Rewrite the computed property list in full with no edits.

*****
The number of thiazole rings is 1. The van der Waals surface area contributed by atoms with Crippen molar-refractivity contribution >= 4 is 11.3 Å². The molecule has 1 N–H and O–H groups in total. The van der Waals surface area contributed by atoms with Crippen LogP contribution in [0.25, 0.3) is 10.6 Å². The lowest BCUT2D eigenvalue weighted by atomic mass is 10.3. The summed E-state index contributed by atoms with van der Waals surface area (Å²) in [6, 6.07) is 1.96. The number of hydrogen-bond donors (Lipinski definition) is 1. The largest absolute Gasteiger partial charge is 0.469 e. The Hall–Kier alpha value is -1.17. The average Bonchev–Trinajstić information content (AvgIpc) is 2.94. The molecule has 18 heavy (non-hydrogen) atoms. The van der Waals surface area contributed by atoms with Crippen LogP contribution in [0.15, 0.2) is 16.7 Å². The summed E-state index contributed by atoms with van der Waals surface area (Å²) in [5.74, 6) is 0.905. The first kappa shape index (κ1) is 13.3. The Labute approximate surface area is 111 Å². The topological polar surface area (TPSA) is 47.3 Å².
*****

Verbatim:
The number of thiazole rings is 1. The van der Waals surface area contributed by atoms with Crippen molar-refractivity contribution >= 4 is 11.3 Å². The molecule has 1 N–H and O–H groups in total. The van der Waals surface area contributed by atoms with Crippen LogP contribution in [0.25, 0.3) is 10.6 Å². The lowest BCUT2D eigenvalue weighted by atomic mass is 10.3. The summed E-state index contributed by atoms with van der Waals surface area (Å²) in [6, 6.07) is 1.96. The number of hydrogen-bond donors (Lipinski definition) is 1. The largest absolute Gasteiger partial charge is 0.469 e. The Hall–Kier alpha value is -1.17. The average Bonchev–Trinajstić information content (AvgIpc) is 2.94. The molecule has 18 heavy (non-hydrogen) atoms. The van der Waals surface area contributed by atoms with Crippen LogP contribution in [0.15, 0.2) is 16.7 Å². The summed E-state index contributed by atoms with van der Waals surface area (Å²) in [5.74, 6) is 0.905. The first kappa shape index (κ1) is 13.3. The Labute approximate surface area is 111 Å². The topological polar surface area (TPSA) is 47.3 Å².